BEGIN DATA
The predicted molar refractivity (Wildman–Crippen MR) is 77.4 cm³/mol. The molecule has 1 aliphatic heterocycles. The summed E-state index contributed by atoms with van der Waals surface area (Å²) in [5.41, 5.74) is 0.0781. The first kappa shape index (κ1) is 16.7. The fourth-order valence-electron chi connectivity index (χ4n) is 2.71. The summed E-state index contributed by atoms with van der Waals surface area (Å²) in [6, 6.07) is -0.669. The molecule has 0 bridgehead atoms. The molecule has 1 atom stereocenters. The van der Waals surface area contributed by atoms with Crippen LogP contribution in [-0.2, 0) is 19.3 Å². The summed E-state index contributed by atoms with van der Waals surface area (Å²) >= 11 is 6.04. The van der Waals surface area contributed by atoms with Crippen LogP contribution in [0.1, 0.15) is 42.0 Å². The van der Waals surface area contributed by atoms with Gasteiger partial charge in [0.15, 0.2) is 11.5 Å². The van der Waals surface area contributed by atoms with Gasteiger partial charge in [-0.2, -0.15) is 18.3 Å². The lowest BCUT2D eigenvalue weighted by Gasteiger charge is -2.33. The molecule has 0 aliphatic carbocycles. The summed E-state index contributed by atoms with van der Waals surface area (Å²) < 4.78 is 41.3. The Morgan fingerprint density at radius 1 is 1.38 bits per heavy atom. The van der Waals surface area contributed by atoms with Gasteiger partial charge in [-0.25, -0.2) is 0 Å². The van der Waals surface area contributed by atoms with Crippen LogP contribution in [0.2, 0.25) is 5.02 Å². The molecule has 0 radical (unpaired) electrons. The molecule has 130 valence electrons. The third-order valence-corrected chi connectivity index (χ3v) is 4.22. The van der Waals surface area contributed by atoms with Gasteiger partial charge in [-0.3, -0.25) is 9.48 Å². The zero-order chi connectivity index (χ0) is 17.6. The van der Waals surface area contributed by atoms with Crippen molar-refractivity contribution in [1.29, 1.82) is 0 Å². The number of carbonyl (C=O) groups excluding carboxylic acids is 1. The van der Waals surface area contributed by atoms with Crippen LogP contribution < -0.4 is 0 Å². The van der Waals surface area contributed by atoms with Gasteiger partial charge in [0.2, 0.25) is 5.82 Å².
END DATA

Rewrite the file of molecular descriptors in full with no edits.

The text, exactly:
The predicted molar refractivity (Wildman–Crippen MR) is 77.4 cm³/mol. The molecule has 1 aliphatic heterocycles. The summed E-state index contributed by atoms with van der Waals surface area (Å²) in [5.41, 5.74) is 0.0781. The first kappa shape index (κ1) is 16.7. The fourth-order valence-electron chi connectivity index (χ4n) is 2.71. The summed E-state index contributed by atoms with van der Waals surface area (Å²) in [6, 6.07) is -0.669. The molecule has 0 bridgehead atoms. The molecule has 1 atom stereocenters. The van der Waals surface area contributed by atoms with Crippen LogP contribution in [-0.2, 0) is 19.3 Å². The summed E-state index contributed by atoms with van der Waals surface area (Å²) >= 11 is 6.04. The van der Waals surface area contributed by atoms with Crippen LogP contribution in [0.1, 0.15) is 42.0 Å². The van der Waals surface area contributed by atoms with Gasteiger partial charge in [0.15, 0.2) is 11.5 Å². The van der Waals surface area contributed by atoms with Gasteiger partial charge in [-0.2, -0.15) is 18.3 Å². The lowest BCUT2D eigenvalue weighted by Gasteiger charge is -2.33. The molecule has 0 aliphatic carbocycles. The summed E-state index contributed by atoms with van der Waals surface area (Å²) < 4.78 is 41.3. The Morgan fingerprint density at radius 1 is 1.38 bits per heavy atom. The van der Waals surface area contributed by atoms with Gasteiger partial charge in [-0.25, -0.2) is 0 Å². The van der Waals surface area contributed by atoms with Crippen LogP contribution in [0.2, 0.25) is 5.02 Å². The molecule has 0 radical (unpaired) electrons. The molecule has 130 valence electrons. The third-order valence-corrected chi connectivity index (χ3v) is 4.22. The van der Waals surface area contributed by atoms with Gasteiger partial charge in [-0.3, -0.25) is 9.48 Å². The zero-order chi connectivity index (χ0) is 17.6. The van der Waals surface area contributed by atoms with Crippen molar-refractivity contribution in [1.29, 1.82) is 0 Å². The number of carbonyl (C=O) groups excluding carboxylic acids is 1. The van der Waals surface area contributed by atoms with Crippen LogP contribution < -0.4 is 0 Å². The van der Waals surface area contributed by atoms with Gasteiger partial charge in [0.2, 0.25) is 5.82 Å².